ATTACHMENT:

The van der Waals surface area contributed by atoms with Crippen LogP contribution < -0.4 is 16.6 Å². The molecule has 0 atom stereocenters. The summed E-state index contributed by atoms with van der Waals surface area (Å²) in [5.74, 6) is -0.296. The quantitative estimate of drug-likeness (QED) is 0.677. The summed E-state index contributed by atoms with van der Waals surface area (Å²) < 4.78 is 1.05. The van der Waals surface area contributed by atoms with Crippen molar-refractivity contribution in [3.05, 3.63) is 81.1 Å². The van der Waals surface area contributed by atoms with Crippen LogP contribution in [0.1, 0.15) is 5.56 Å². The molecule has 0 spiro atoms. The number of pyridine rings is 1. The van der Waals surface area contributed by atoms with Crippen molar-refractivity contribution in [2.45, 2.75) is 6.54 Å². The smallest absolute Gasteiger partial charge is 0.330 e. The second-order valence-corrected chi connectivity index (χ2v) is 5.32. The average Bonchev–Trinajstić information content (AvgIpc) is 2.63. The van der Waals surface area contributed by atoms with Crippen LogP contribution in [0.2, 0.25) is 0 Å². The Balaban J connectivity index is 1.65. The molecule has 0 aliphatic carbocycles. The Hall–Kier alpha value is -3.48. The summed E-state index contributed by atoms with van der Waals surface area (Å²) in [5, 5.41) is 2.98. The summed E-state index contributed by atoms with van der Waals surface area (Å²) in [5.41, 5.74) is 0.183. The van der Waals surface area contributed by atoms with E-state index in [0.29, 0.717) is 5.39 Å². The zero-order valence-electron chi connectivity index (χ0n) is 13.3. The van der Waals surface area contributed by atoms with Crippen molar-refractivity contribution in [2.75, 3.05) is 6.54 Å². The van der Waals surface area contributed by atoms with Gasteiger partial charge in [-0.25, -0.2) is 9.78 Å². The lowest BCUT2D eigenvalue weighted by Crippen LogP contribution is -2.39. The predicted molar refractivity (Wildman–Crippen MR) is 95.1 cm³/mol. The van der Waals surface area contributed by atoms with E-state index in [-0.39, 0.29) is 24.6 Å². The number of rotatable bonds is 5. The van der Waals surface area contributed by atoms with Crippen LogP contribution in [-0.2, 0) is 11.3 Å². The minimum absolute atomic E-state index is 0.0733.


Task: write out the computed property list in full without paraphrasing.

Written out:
The van der Waals surface area contributed by atoms with Crippen LogP contribution < -0.4 is 16.6 Å². The molecule has 0 atom stereocenters. The summed E-state index contributed by atoms with van der Waals surface area (Å²) in [5.74, 6) is -0.296. The quantitative estimate of drug-likeness (QED) is 0.677. The summed E-state index contributed by atoms with van der Waals surface area (Å²) < 4.78 is 1.05. The van der Waals surface area contributed by atoms with Crippen molar-refractivity contribution in [3.05, 3.63) is 81.1 Å². The van der Waals surface area contributed by atoms with Crippen LogP contribution in [0.1, 0.15) is 5.56 Å². The molecule has 0 spiro atoms. The number of pyridine rings is 1. The van der Waals surface area contributed by atoms with Crippen molar-refractivity contribution in [2.45, 2.75) is 6.54 Å². The smallest absolute Gasteiger partial charge is 0.330 e. The second-order valence-corrected chi connectivity index (χ2v) is 5.32. The average Bonchev–Trinajstić information content (AvgIpc) is 2.63. The van der Waals surface area contributed by atoms with Crippen LogP contribution in [0.2, 0.25) is 0 Å². The Balaban J connectivity index is 1.65. The molecule has 0 aliphatic carbocycles. The Hall–Kier alpha value is -3.48. The summed E-state index contributed by atoms with van der Waals surface area (Å²) in [5, 5.41) is 2.98. The summed E-state index contributed by atoms with van der Waals surface area (Å²) in [5.41, 5.74) is 0.183. The van der Waals surface area contributed by atoms with E-state index in [0.29, 0.717) is 5.39 Å². The zero-order valence-electron chi connectivity index (χ0n) is 13.3. The van der Waals surface area contributed by atoms with Crippen molar-refractivity contribution in [2.75, 3.05) is 6.54 Å². The van der Waals surface area contributed by atoms with Gasteiger partial charge in [-0.25, -0.2) is 9.78 Å². The lowest BCUT2D eigenvalue weighted by Crippen LogP contribution is -2.39. The predicted molar refractivity (Wildman–Crippen MR) is 95.1 cm³/mol. The van der Waals surface area contributed by atoms with E-state index in [-0.39, 0.29) is 24.6 Å². The number of rotatable bonds is 5. The van der Waals surface area contributed by atoms with Crippen LogP contribution in [-0.2, 0) is 11.3 Å². The minimum absolute atomic E-state index is 0.0733.